Trump charity admits in filing to ‘self-dealing’
Violations of IRS ban carry penalties
President-elect Donald Trump’s charitable foundation has admitted to the IRS that it violated a legal prohibition against “self-dealing,” which bars nonprofit leaders from using their charity’s money to help themselves, their businesses or their families.
The admission was contained in the Donald J. Trump Foundation’s IRS tax filings for 2015, which were recently posted online at the nonprofit-tracking site GuideStar. A GuideStar spokesman said the forms were uploaded by the Trump Foundation’s law firm, Morgan, Lewis & Bockius.
The Washington Post could not confirm if the same forms had been sent to the IRS.
In one section of the form, the IRS asked if the Trump Foundation had transferred “income or assets to a disqualified person.” A disqualified person, in this context, might be Trump — the foundation’s president — or a member of his family or a Trump-owned business.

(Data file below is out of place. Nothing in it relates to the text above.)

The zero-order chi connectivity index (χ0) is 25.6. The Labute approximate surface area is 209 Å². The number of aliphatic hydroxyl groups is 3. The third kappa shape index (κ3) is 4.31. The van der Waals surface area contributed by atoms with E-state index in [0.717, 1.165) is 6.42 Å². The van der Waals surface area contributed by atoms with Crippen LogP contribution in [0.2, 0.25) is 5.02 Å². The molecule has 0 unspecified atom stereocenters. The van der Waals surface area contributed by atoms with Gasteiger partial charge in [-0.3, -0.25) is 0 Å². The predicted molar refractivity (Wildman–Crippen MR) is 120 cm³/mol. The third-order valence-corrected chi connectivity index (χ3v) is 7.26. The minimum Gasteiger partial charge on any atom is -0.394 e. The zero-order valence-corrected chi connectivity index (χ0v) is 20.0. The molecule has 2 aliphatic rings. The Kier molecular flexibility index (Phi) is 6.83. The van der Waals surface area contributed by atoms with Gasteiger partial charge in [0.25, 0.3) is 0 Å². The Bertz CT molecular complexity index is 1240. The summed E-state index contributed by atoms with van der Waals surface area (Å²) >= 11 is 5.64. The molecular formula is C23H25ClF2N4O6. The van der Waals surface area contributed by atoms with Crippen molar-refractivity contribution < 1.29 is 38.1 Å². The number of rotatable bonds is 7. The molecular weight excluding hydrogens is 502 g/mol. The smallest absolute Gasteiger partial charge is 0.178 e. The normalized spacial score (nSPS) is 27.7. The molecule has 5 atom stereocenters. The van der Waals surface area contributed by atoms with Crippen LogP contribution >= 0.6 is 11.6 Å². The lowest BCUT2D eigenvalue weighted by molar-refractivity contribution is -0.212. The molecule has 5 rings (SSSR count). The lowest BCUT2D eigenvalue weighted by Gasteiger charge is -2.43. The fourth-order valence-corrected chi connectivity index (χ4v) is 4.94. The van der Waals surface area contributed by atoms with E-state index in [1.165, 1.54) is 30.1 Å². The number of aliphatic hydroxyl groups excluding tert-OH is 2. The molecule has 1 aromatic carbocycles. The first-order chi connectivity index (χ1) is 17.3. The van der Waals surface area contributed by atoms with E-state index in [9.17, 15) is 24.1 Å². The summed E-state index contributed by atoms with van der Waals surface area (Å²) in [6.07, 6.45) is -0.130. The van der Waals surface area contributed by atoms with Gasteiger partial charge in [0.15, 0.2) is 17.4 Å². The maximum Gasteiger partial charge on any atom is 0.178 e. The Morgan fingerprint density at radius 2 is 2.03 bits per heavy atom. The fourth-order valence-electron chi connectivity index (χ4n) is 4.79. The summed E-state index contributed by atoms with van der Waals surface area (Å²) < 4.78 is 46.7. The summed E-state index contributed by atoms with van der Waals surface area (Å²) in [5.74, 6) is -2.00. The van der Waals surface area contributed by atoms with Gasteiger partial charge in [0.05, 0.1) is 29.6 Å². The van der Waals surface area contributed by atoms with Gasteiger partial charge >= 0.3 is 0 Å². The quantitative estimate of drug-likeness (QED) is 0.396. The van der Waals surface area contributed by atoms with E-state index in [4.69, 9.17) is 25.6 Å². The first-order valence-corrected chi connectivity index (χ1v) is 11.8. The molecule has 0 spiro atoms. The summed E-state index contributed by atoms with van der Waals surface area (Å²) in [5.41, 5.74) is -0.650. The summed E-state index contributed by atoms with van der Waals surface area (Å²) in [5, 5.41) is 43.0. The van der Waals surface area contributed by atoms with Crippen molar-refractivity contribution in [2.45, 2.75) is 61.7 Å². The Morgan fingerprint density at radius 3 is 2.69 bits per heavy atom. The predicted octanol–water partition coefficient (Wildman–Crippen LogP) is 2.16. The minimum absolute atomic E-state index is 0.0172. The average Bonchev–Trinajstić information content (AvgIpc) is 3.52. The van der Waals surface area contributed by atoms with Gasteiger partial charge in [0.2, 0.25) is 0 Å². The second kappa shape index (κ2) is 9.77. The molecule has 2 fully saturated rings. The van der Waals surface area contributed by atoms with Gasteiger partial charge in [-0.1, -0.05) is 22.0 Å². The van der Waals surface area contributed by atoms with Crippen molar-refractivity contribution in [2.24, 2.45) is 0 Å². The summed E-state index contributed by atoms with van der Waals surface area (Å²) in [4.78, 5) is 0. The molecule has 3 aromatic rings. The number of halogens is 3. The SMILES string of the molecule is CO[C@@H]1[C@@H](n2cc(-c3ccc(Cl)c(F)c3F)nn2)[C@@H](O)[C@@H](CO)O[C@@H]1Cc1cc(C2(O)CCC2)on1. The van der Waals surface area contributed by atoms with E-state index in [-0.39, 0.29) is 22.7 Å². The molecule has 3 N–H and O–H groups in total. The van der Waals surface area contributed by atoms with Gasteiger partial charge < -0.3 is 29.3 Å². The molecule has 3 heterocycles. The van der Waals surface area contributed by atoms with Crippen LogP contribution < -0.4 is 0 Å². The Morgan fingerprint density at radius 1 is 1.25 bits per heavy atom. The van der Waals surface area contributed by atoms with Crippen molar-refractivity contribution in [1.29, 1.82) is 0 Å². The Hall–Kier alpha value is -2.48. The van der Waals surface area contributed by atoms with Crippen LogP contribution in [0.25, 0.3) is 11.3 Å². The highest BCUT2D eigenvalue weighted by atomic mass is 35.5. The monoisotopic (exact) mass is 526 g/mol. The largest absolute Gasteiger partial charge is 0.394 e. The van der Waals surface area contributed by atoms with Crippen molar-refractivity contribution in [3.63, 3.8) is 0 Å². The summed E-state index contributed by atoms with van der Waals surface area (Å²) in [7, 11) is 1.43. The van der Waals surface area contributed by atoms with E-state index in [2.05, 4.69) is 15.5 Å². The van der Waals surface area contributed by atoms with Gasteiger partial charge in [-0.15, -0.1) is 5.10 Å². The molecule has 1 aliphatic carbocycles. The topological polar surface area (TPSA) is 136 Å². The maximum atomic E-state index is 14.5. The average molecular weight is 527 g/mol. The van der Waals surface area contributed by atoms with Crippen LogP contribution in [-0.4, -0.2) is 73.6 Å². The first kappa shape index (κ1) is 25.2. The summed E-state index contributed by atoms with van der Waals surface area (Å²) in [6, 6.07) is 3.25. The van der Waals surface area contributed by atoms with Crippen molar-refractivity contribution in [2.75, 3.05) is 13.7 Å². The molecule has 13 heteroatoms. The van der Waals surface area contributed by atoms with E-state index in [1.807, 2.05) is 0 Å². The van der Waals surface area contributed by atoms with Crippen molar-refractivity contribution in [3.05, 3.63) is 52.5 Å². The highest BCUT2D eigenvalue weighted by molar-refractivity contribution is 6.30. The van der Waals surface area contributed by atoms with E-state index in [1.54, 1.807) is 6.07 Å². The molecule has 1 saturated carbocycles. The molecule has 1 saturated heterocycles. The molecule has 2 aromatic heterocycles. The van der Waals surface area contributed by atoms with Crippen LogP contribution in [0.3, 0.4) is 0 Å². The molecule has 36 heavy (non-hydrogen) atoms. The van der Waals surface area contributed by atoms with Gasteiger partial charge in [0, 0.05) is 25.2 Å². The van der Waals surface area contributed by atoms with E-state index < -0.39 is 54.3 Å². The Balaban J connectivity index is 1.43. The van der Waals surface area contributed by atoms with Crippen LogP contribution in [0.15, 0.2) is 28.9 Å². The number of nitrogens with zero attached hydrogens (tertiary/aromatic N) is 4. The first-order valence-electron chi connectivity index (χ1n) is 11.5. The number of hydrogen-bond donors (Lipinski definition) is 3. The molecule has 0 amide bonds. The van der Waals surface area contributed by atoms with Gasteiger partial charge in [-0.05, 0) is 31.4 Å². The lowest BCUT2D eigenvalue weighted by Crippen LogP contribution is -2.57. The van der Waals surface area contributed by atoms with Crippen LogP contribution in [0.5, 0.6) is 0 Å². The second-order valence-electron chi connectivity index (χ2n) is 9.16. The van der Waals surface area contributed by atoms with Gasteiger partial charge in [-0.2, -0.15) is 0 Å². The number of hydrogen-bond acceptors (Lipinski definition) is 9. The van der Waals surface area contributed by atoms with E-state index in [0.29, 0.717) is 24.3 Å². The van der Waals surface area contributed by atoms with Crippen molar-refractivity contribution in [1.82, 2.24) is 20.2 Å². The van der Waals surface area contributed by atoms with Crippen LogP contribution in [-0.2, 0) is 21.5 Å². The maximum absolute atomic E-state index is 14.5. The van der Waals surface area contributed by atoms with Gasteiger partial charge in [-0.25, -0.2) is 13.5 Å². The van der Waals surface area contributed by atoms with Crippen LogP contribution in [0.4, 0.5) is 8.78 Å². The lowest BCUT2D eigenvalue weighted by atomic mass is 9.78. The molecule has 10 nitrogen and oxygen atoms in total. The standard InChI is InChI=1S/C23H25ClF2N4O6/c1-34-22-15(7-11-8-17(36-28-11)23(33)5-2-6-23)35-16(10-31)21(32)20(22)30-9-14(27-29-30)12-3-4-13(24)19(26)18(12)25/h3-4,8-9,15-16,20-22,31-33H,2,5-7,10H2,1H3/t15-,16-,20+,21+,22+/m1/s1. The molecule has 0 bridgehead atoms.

The foundation checked “yes.”
Another line on the form asked if the Trump Foundation had engaged in any acts of self-dealing in prior years. The Trump Foundation checked “yes” again.
Such violations can carry penalties including excise taxes, and the charity leaders can be required to repay money that the charity spent on their behalf.
During the presidential campaign, The Post reported on several instances in which Trump appeared to use the Trump Foundation’s money to buy items for himself or to help one of his for-profit The admission was contained in the Donald J. Trump Foundation’s IRS tax filings for 2015. businesses.
It was unclear if these admissions were connected to the instances reported in The Post.
The Trump Foundation tax forms did not, for instance, describe any specific acts of self-dealing. They also did not say whether Trump had paid any penalties already. That kind of detail would be submitted on a separate IRS form, which was not included in the information posted online by GuideStar.
Trump’s team did not respond to a request for comment Tuesday.
The New York attorney general’s office is investigating Trump’s charity, following up on reports in The Post that described apparent instances of self-dealing going back to 2007. A spokesman for Attorney General Eric Schneiderman declined to comment, other than to say “our investigation is ongoing.”
The IRS has not said if it is investigating the presidentelect’s charity.
The Trump Foundation